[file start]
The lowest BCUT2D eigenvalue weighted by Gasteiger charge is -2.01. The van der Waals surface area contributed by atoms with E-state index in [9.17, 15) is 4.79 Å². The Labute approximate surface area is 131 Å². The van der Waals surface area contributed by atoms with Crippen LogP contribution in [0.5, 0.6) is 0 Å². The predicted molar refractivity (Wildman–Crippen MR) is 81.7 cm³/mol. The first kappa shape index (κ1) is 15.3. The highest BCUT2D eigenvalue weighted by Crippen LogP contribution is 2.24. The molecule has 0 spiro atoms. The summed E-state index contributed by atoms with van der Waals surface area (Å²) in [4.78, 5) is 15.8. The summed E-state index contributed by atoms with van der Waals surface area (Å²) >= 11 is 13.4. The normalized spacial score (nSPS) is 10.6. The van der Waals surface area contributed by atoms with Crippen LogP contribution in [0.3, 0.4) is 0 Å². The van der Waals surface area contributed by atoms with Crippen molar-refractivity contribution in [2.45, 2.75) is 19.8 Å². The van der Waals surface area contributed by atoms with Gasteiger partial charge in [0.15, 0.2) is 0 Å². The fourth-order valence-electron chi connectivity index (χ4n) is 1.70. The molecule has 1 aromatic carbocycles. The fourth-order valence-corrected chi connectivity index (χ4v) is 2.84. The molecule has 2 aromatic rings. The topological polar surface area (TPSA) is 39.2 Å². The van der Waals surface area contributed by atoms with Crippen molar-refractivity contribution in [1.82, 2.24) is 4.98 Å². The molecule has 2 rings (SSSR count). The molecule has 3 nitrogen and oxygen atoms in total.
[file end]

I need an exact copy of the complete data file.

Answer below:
The lowest BCUT2D eigenvalue weighted by Gasteiger charge is -2.01. The van der Waals surface area contributed by atoms with E-state index in [9.17, 15) is 4.79 Å². The Labute approximate surface area is 131 Å². The van der Waals surface area contributed by atoms with Crippen LogP contribution in [0.5, 0.6) is 0 Å². The predicted molar refractivity (Wildman–Crippen MR) is 81.7 cm³/mol. The first kappa shape index (κ1) is 15.3. The highest BCUT2D eigenvalue weighted by Crippen LogP contribution is 2.24. The molecule has 0 spiro atoms. The summed E-state index contributed by atoms with van der Waals surface area (Å²) in [4.78, 5) is 15.8. The summed E-state index contributed by atoms with van der Waals surface area (Å²) >= 11 is 13.4. The normalized spacial score (nSPS) is 10.6. The van der Waals surface area contributed by atoms with Crippen LogP contribution in [0.3, 0.4) is 0 Å². The van der Waals surface area contributed by atoms with Crippen molar-refractivity contribution in [2.45, 2.75) is 19.8 Å². The van der Waals surface area contributed by atoms with Gasteiger partial charge in [0.15, 0.2) is 0 Å². The fourth-order valence-electron chi connectivity index (χ4n) is 1.70. The molecule has 1 aromatic carbocycles. The fourth-order valence-corrected chi connectivity index (χ4v) is 2.84. The molecule has 2 aromatic rings. The topological polar surface area (TPSA) is 39.2 Å². The van der Waals surface area contributed by atoms with Crippen molar-refractivity contribution in [1.82, 2.24) is 4.98 Å². The molecule has 2 rings (SSSR count). The molecule has 3 nitrogen and oxygen atoms in total.